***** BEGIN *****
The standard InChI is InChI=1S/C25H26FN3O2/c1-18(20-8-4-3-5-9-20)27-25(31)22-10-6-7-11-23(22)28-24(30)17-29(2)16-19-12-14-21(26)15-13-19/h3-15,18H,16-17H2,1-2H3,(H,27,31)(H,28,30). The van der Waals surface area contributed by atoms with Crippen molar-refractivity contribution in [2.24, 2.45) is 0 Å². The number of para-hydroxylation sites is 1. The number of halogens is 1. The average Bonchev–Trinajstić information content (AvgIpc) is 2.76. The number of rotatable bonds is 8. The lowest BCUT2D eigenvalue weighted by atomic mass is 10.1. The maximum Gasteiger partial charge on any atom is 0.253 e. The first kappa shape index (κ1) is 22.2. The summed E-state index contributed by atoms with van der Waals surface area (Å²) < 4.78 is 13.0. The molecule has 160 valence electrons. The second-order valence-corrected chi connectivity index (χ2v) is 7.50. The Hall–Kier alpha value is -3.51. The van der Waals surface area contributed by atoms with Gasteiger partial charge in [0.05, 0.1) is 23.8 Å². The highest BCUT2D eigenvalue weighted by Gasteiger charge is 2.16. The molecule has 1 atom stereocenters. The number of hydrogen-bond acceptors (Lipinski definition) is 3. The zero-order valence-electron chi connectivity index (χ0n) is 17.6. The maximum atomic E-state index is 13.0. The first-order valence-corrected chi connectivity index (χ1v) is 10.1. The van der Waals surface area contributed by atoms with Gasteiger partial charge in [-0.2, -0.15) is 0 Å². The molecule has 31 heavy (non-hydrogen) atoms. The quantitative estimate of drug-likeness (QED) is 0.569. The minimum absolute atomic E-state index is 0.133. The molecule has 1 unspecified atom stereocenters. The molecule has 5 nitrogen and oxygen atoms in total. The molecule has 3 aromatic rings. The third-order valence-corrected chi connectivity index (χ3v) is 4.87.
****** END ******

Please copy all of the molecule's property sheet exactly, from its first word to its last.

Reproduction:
The standard InChI is InChI=1S/C25H26FN3O2/c1-18(20-8-4-3-5-9-20)27-25(31)22-10-6-7-11-23(22)28-24(30)17-29(2)16-19-12-14-21(26)15-13-19/h3-15,18H,16-17H2,1-2H3,(H,27,31)(H,28,30). The van der Waals surface area contributed by atoms with Crippen molar-refractivity contribution in [2.24, 2.45) is 0 Å². The number of para-hydroxylation sites is 1. The number of halogens is 1. The average Bonchev–Trinajstić information content (AvgIpc) is 2.76. The number of rotatable bonds is 8. The lowest BCUT2D eigenvalue weighted by atomic mass is 10.1. The maximum Gasteiger partial charge on any atom is 0.253 e. The first kappa shape index (κ1) is 22.2. The summed E-state index contributed by atoms with van der Waals surface area (Å²) < 4.78 is 13.0. The molecule has 160 valence electrons. The second-order valence-corrected chi connectivity index (χ2v) is 7.50. The Hall–Kier alpha value is -3.51. The van der Waals surface area contributed by atoms with Gasteiger partial charge in [0.05, 0.1) is 23.8 Å². The highest BCUT2D eigenvalue weighted by Gasteiger charge is 2.16. The molecule has 1 atom stereocenters. The number of hydrogen-bond acceptors (Lipinski definition) is 3. The zero-order valence-electron chi connectivity index (χ0n) is 17.6. The maximum atomic E-state index is 13.0. The first-order valence-corrected chi connectivity index (χ1v) is 10.1. The van der Waals surface area contributed by atoms with Gasteiger partial charge in [-0.2, -0.15) is 0 Å². The molecule has 31 heavy (non-hydrogen) atoms. The quantitative estimate of drug-likeness (QED) is 0.569. The minimum absolute atomic E-state index is 0.133. The molecule has 1 unspecified atom stereocenters. The molecule has 5 nitrogen and oxygen atoms in total. The molecule has 3 aromatic rings. The third-order valence-corrected chi connectivity index (χ3v) is 4.87.